By Henry Umoru
If a Bill presently before the Senate passes third reading, kidnappers will be sentenced to life imprisonment as punishment for the offence committed, just as a jail term of thirty years will be for the collection of ransom.
To this effect, a bill proposing life imprisonment for the offence of kidnapping or any form of abduction, wrongful restraint and confinement scaled second reading Tuesday in the Senate.
The bill sponsored by Senator Ibikunle Amosun (APC, Ogun Central) seeks to, among others, introduce stiffer punishments and punitive measures to combat and prevent kidnapping in Nigeria.
In his lead debate on the general principles of the Bill, Senator Amosun who observed that kidnapping is a major security challenge confronting Nigeria in recent times, said that light punishment for the offence has continued to make it grow and assume horrendous dimensions with a negative impact on the economy.
Senator Amosun said, “I feel highly honoured to lead the debate on the general principles of the Bill: Abduction, Wrongful Restraints and Confinement Bill 2021. This Bill was read for the first time on the floor of this Senate on Wednesday, 30th June, 2021.
“The aim of this bill is to proffer stricter and more stringent punishment for the offence of kidnappings, and bring to an end the debate of the adequacy or otherwise of punishment for kidnapping and other related crimes, like false imprisonment.
“The highest term of imprisonment prescribed for kidnapping in the Criminal and penal Code Acts is ten years. The light punishment against these offences has not helped in deterring the spate of abductions and kidnappings that have now become prevalent in the country. Overview of Kidnapping and Abduction in the Country
“Kidnapping is one of the major security challenges facing Nigerians in recent time. Though, it is not entirely a new phenomenon, yet, like a wild fire, it has continued to grow and assume horrendous dimensions.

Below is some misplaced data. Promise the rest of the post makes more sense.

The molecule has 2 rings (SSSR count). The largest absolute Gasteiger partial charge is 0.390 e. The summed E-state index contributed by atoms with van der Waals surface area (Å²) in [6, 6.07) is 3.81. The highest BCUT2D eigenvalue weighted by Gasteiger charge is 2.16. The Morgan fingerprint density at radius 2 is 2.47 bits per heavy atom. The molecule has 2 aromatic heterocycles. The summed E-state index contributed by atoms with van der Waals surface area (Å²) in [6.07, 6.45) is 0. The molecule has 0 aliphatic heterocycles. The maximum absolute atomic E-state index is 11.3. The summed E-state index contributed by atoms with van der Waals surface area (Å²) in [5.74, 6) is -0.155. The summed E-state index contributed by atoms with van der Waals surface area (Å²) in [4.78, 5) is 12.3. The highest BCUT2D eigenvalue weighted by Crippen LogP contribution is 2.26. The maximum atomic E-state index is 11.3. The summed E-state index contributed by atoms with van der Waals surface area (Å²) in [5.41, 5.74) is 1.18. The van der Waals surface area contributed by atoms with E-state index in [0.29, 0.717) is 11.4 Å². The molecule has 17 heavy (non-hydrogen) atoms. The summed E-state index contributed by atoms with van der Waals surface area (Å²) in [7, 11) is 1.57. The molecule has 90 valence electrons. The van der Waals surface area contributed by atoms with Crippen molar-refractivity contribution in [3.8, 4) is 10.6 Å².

“Some decades ago, kidnapping in Nigeria used to be regarded as a crime peculiar to some specific parts of the country, however, today; there is hardly a part of the country that is not faced with the threat of kidnapping thereby making it one of the most pervasive organized crimes in the country This is evident in series of kidnapping cases reported across the country almost on a daily basis.
“The impact of kidnapping on both economic and daily life has been devastating. For many Nigerians, kidnapping is far more devastating than the carnage of Boko Haram, in the northeast, or the carnage in the middle belt over land, pasture and water use between “farmers” and “herders.” In the oil rich South-South, kidnapping is often seen as a manifestation of the insurrection over how oil revenue is distributed.
“Over time, the pool of potential victims has shockingly been expanded. Now, most victims are often poor villagers, sometimes kidnapped indiscriminately, a departure from the targeted kidnapping of wealthy people. They struggle to pay ransoms because of their relative poverty; and this has resulted into many victims being killed in the process.